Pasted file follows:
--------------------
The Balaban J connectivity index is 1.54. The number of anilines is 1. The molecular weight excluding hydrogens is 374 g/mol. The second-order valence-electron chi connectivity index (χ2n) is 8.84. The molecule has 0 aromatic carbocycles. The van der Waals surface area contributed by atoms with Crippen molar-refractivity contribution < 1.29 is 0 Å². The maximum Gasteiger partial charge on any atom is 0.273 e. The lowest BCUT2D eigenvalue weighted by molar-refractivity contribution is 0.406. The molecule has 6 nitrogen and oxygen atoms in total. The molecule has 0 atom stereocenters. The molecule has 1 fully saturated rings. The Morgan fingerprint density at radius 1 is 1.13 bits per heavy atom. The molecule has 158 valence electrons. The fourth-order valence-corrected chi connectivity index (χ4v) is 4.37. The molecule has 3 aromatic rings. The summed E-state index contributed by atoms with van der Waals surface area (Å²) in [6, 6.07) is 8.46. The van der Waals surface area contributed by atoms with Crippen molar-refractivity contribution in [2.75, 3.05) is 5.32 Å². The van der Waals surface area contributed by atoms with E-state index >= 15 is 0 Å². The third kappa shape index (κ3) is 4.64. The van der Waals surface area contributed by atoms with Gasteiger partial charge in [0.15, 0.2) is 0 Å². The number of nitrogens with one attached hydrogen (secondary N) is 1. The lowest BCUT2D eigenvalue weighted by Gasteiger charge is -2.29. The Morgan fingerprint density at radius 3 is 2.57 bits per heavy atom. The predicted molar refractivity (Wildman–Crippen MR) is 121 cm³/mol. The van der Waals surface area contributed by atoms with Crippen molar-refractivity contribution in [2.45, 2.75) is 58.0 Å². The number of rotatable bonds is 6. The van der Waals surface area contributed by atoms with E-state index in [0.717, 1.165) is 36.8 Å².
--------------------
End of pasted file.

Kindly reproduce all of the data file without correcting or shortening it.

The Balaban J connectivity index is 1.54. The number of anilines is 1. The molecular weight excluding hydrogens is 374 g/mol. The second-order valence-electron chi connectivity index (χ2n) is 8.84. The molecule has 0 aromatic carbocycles. The van der Waals surface area contributed by atoms with Crippen molar-refractivity contribution < 1.29 is 0 Å². The maximum Gasteiger partial charge on any atom is 0.273 e. The lowest BCUT2D eigenvalue weighted by molar-refractivity contribution is 0.406. The molecule has 6 nitrogen and oxygen atoms in total. The molecule has 0 atom stereocenters. The molecule has 1 fully saturated rings. The Morgan fingerprint density at radius 1 is 1.13 bits per heavy atom. The molecule has 158 valence electrons. The fourth-order valence-corrected chi connectivity index (χ4v) is 4.37. The molecule has 3 aromatic rings. The summed E-state index contributed by atoms with van der Waals surface area (Å²) in [6, 6.07) is 8.46. The van der Waals surface area contributed by atoms with Crippen molar-refractivity contribution in [2.75, 3.05) is 5.32 Å². The van der Waals surface area contributed by atoms with E-state index >= 15 is 0 Å². The third kappa shape index (κ3) is 4.64. The van der Waals surface area contributed by atoms with Gasteiger partial charge in [0.15, 0.2) is 0 Å². The number of nitrogens with one attached hydrogen (secondary N) is 1. The lowest BCUT2D eigenvalue weighted by Gasteiger charge is -2.29. The Morgan fingerprint density at radius 3 is 2.57 bits per heavy atom. The predicted molar refractivity (Wildman–Crippen MR) is 121 cm³/mol. The van der Waals surface area contributed by atoms with Crippen molar-refractivity contribution in [2.45, 2.75) is 58.0 Å². The number of rotatable bonds is 6. The van der Waals surface area contributed by atoms with E-state index in [0.717, 1.165) is 36.8 Å².